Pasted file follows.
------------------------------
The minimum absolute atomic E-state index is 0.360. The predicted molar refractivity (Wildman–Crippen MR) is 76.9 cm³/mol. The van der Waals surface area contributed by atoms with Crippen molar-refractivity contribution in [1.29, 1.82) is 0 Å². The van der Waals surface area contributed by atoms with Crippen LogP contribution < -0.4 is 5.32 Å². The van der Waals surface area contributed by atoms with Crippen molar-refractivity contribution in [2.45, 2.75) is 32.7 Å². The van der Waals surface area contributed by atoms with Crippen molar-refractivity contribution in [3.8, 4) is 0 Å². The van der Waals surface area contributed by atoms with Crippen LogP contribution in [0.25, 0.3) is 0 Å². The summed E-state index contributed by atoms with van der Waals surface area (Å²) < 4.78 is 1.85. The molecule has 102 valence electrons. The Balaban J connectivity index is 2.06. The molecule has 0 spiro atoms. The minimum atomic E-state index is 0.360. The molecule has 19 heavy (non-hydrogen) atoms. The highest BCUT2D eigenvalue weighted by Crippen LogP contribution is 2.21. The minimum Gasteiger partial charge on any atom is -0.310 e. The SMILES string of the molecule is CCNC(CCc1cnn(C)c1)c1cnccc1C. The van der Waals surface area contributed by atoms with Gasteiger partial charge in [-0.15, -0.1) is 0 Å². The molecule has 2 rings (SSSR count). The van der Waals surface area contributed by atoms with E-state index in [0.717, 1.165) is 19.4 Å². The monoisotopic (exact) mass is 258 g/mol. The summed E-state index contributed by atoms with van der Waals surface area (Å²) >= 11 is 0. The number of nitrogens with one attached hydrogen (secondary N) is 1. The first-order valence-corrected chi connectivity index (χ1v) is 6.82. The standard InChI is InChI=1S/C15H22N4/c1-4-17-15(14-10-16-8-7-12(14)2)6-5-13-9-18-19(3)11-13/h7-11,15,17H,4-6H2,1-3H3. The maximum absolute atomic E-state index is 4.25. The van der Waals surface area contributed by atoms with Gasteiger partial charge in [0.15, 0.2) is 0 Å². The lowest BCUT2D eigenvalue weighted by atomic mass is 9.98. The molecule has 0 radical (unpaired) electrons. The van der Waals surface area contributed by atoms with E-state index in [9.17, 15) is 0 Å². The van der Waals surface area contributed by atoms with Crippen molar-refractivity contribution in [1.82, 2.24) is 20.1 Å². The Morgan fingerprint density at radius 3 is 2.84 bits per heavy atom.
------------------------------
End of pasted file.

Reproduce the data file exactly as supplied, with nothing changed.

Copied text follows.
The minimum absolute atomic E-state index is 0.360. The predicted molar refractivity (Wildman–Crippen MR) is 76.9 cm³/mol. The van der Waals surface area contributed by atoms with Crippen molar-refractivity contribution in [1.29, 1.82) is 0 Å². The van der Waals surface area contributed by atoms with Crippen LogP contribution < -0.4 is 5.32 Å². The van der Waals surface area contributed by atoms with Crippen molar-refractivity contribution in [2.45, 2.75) is 32.7 Å². The van der Waals surface area contributed by atoms with Crippen molar-refractivity contribution in [3.8, 4) is 0 Å². The van der Waals surface area contributed by atoms with Crippen LogP contribution in [0.25, 0.3) is 0 Å². The summed E-state index contributed by atoms with van der Waals surface area (Å²) < 4.78 is 1.85. The molecule has 102 valence electrons. The Balaban J connectivity index is 2.06. The molecule has 0 spiro atoms. The minimum atomic E-state index is 0.360. The molecule has 19 heavy (non-hydrogen) atoms. The highest BCUT2D eigenvalue weighted by Crippen LogP contribution is 2.21. The minimum Gasteiger partial charge on any atom is -0.310 e. The SMILES string of the molecule is CCNC(CCc1cnn(C)c1)c1cnccc1C. The van der Waals surface area contributed by atoms with Gasteiger partial charge in [-0.15, -0.1) is 0 Å². The molecule has 2 rings (SSSR count). The van der Waals surface area contributed by atoms with E-state index in [0.717, 1.165) is 19.4 Å². The monoisotopic (exact) mass is 258 g/mol. The summed E-state index contributed by atoms with van der Waals surface area (Å²) >= 11 is 0. The number of nitrogens with one attached hydrogen (secondary N) is 1. The first-order valence-corrected chi connectivity index (χ1v) is 6.82. The standard InChI is InChI=1S/C15H22N4/c1-4-17-15(14-10-16-8-7-12(14)2)6-5-13-9-18-19(3)11-13/h7-11,15,17H,4-6H2,1-3H3. The maximum absolute atomic E-state index is 4.25. The van der Waals surface area contributed by atoms with Gasteiger partial charge in [0.15, 0.2) is 0 Å². The lowest BCUT2D eigenvalue weighted by atomic mass is 9.98. The molecule has 0 radical (unpaired) electrons. The van der Waals surface area contributed by atoms with E-state index in [9.17, 15) is 0 Å². The van der Waals surface area contributed by atoms with Crippen molar-refractivity contribution in [1.82, 2.24) is 20.1 Å². The Morgan fingerprint density at radius 3 is 2.84 bits per heavy atom.